By Regina Capital
Manila Electric Company (MER) reported P16.52 billion in earnings in 9M21, accounting for roughly 75% of our 2021E projected net income. In line with this, we are maintaining our forecast model and introducing 2023E figures.
The outlook for the power industry as a whole this coming year is generally supportive of MER’s potential bottomline growth, in our view. The upcoming 2022 elections will likely lead to higher power demand from all segments, therefore allowing MER to benefit from sustained sales growth.
On top of that, the gradual reopening of the economy could lead to the Commercial segment recouping its sales and going back to pre-pandemic levels, assuming the much-talked-about Omicron variant doesn’t pose that big a threat to the country’s recovery from the pandemic.
Meanwhile, power supply for next year is expected to remain tight, especially during the dry season. Peak demand was at 15,282 MW in 2020. Based on the DOE’s assumptions, this could climb to 17,350 MW by 2021E.
In addition, the looming depletion of Malampaya could also pose an upside risk to MER’s average retail price. As of 9M21, about 70% of MER’s total billed amount consisted of passthrough costs—still a net positive for local DUs like MER.
Considering the foregoing, we are maintaining our 12-month TP for MER at P370.00/sh. The last traded price of P295.00/sh as of Dec. 3, 2021 still provides a significant upside to our fair value. Therefore, we are reaffirming our BUY recommendation on the stock.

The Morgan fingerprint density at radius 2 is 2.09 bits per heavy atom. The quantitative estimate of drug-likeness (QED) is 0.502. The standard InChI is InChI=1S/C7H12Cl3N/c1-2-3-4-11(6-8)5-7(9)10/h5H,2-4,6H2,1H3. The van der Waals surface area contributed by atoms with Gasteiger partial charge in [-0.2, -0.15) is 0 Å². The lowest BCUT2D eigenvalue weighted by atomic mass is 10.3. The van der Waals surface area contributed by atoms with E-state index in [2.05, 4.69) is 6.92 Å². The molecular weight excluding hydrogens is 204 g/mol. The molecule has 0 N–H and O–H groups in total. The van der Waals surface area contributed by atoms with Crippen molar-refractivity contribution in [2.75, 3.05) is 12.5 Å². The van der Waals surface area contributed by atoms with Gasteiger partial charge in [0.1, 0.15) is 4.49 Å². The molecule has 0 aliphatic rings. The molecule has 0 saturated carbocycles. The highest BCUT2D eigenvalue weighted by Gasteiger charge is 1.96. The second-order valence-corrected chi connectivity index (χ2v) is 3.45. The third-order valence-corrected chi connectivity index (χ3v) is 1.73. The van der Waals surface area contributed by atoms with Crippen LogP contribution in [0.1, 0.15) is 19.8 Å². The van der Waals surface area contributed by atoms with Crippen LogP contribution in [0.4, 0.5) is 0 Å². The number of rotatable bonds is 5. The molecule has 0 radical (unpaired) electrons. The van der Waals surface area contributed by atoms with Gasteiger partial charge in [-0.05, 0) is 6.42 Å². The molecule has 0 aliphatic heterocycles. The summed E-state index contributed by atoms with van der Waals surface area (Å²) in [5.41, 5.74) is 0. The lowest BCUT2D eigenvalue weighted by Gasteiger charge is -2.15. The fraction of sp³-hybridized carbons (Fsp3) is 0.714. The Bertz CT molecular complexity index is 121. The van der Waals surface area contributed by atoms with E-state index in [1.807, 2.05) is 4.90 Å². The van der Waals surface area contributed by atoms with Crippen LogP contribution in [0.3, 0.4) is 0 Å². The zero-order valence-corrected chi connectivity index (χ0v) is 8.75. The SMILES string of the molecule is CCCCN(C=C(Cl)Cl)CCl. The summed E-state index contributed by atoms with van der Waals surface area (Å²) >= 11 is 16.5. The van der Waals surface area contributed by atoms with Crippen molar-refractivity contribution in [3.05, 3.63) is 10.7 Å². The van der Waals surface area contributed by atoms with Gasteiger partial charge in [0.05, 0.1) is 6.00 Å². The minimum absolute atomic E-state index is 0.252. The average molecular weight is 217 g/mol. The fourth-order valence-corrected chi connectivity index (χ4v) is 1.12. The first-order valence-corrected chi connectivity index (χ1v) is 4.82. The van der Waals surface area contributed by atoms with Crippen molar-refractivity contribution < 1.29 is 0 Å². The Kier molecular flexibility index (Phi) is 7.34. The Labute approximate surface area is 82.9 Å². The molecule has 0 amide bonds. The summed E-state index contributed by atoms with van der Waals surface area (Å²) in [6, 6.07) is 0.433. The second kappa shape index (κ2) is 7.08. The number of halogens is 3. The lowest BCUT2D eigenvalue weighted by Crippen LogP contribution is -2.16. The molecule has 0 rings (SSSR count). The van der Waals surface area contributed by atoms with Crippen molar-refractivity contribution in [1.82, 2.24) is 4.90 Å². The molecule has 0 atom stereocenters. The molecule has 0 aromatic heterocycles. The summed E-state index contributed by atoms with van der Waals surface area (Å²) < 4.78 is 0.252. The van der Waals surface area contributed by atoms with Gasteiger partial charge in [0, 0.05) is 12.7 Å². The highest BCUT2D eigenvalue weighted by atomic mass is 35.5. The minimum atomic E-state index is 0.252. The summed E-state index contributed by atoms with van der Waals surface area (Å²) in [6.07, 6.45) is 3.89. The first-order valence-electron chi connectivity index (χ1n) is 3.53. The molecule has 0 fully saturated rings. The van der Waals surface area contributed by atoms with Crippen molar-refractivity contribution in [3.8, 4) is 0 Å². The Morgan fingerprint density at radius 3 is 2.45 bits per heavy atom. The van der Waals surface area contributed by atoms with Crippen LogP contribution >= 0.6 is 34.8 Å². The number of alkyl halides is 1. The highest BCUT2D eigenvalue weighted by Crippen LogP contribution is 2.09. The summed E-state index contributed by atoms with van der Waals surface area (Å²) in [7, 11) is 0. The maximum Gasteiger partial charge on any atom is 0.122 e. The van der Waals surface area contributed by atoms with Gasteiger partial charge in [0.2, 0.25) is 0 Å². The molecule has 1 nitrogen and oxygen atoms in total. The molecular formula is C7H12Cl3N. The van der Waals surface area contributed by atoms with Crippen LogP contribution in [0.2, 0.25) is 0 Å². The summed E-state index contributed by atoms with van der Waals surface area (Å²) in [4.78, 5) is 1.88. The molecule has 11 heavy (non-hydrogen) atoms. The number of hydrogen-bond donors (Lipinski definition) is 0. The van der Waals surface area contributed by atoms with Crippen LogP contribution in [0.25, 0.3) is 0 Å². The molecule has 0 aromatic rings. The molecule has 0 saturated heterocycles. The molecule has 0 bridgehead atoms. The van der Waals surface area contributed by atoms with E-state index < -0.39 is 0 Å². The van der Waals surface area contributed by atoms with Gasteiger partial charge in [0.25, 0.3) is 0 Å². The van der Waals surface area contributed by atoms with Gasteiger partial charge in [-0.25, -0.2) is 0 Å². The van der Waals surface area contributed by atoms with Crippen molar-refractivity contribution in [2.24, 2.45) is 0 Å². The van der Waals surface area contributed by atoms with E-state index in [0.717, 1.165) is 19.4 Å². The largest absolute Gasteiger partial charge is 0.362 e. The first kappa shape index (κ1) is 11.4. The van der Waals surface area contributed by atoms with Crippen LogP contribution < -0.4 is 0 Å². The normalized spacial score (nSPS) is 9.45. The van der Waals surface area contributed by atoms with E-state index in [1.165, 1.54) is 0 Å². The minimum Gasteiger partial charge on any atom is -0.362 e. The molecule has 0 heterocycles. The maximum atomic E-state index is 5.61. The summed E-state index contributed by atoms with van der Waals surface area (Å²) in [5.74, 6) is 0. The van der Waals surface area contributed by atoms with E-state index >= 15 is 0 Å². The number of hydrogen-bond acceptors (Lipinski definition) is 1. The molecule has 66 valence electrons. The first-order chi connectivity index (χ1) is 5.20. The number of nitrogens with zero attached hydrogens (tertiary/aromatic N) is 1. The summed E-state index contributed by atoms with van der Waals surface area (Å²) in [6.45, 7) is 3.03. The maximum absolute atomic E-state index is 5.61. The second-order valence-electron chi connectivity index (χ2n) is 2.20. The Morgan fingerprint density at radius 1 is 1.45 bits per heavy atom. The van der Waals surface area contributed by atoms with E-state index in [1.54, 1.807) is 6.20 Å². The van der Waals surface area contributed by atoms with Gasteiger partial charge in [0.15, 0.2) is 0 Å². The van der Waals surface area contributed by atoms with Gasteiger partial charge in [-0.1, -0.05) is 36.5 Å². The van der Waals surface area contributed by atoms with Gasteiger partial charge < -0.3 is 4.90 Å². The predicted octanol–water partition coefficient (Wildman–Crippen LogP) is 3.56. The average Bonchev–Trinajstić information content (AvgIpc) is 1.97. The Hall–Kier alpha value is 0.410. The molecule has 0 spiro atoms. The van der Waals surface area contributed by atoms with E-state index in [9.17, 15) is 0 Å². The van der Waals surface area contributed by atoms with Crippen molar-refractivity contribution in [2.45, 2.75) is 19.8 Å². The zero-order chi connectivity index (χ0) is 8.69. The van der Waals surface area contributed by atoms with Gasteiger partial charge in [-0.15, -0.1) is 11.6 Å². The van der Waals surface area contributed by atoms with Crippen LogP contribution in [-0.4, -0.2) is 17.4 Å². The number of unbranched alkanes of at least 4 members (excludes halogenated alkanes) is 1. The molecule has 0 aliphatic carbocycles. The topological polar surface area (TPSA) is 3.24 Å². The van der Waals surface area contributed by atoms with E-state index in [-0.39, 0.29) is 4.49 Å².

Updates, Disclosures and News
+ MER is seeking approval from the DOE to purchase 170 MW of power in preparation for an anticipated increase in demand during the dry months and election period, coupled with the declining gas supply from Malampaya. MER earlier sought approval from the DOE to secure the same level of capacity during the dry months this year, but it was not granted.
+ ONE Meralco is allocating an estimated P76 billion for renewable energy projects to transition to cleaner energy in 10 years. The group is developing RE projects with a total capacity of 1,500 MW in 7 years.
+ MER has been extending cost-saving solutions primarily to its + business customers to trim their electric bills as they strive to bounce back from the pandemic.
+ House of Representatives Deputy Speaker and 1Sagip Party Rep. Rodante Marcoleta has called for a review of the legislative franchise of MER in the wake of accusations that its profits nearly doubled than what had been authorized.
Fair Value Buy
Power demand expected to grow in 2022E;
+ Tight power supply could raise average retail rates; Increasing customer count; Disconnection activities back up again;
– Elevated leverage vs industry average; Large reliance on high system-loss Residential segment; Slightly lower div yield vs historical;
Q21 earnings read above our estimates. MER’s 3Q21 net income grew by 49.12% y/y to P6.57 billion in 3Q21 on the back of stable revenue growth (+14.82% y/y to P82.62 billion) and further boosted by increasing contribution from SBPL, GBPC, and PacificLight. Its 9M21 earnings stood at P16.52 billion, corresponding to 75.2% of our 2021E projected income. In line with this, we are maintaining our forecast model and introducing 2023E figures.
Consolidated energy sales volumes rose by +5.71% y/y to 34,398 GWh in 9M21, reflecting recovery across all segments. Notably, energy sales to MER’s Industrial customers are now back to pre-pandemic levels and contributed to 29.84% or 10,263 GWh of the total sales.
The Residential segment, whose sales went up by +1.62% y/y, continued to account for the bulk (12,746 GWh or 37.05%) as a large percentage of the population were still working with WFH and/or distance learning arrangements.